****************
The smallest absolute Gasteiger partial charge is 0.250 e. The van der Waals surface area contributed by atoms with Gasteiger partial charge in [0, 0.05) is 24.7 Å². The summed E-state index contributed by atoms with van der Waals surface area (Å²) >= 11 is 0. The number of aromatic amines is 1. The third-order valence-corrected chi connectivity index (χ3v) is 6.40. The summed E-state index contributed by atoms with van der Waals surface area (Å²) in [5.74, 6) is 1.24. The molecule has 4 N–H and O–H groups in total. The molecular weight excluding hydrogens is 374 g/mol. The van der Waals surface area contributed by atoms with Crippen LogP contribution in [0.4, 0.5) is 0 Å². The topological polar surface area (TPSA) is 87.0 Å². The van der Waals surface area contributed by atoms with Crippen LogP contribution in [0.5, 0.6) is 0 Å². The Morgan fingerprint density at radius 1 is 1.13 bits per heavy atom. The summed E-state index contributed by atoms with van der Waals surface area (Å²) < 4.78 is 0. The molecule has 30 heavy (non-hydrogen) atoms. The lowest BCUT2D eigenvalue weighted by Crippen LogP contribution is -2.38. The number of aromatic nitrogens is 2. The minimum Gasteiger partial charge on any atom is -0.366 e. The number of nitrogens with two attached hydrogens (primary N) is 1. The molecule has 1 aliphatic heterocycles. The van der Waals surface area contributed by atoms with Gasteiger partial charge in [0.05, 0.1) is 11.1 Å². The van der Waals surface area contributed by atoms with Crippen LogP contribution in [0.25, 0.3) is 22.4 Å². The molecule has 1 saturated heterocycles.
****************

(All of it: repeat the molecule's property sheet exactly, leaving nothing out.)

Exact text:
The smallest absolute Gasteiger partial charge is 0.250 e. The van der Waals surface area contributed by atoms with Gasteiger partial charge in [0, 0.05) is 24.7 Å². The summed E-state index contributed by atoms with van der Waals surface area (Å²) >= 11 is 0. The number of aromatic amines is 1. The third-order valence-corrected chi connectivity index (χ3v) is 6.40. The summed E-state index contributed by atoms with van der Waals surface area (Å²) in [5.74, 6) is 1.24. The molecule has 4 N–H and O–H groups in total. The molecular weight excluding hydrogens is 374 g/mol. The van der Waals surface area contributed by atoms with Crippen LogP contribution in [0.4, 0.5) is 0 Å². The topological polar surface area (TPSA) is 87.0 Å². The van der Waals surface area contributed by atoms with Crippen LogP contribution in [0.5, 0.6) is 0 Å². The Morgan fingerprint density at radius 1 is 1.13 bits per heavy atom. The summed E-state index contributed by atoms with van der Waals surface area (Å²) < 4.78 is 0. The molecule has 30 heavy (non-hydrogen) atoms. The lowest BCUT2D eigenvalue weighted by Crippen LogP contribution is -2.38. The number of aromatic nitrogens is 2. The minimum Gasteiger partial charge on any atom is -0.366 e. The number of nitrogens with two attached hydrogens (primary N) is 1. The molecule has 1 aliphatic heterocycles. The van der Waals surface area contributed by atoms with Gasteiger partial charge in [0.05, 0.1) is 11.1 Å². The van der Waals surface area contributed by atoms with Crippen LogP contribution in [0.25, 0.3) is 22.4 Å². The molecule has 1 saturated heterocycles.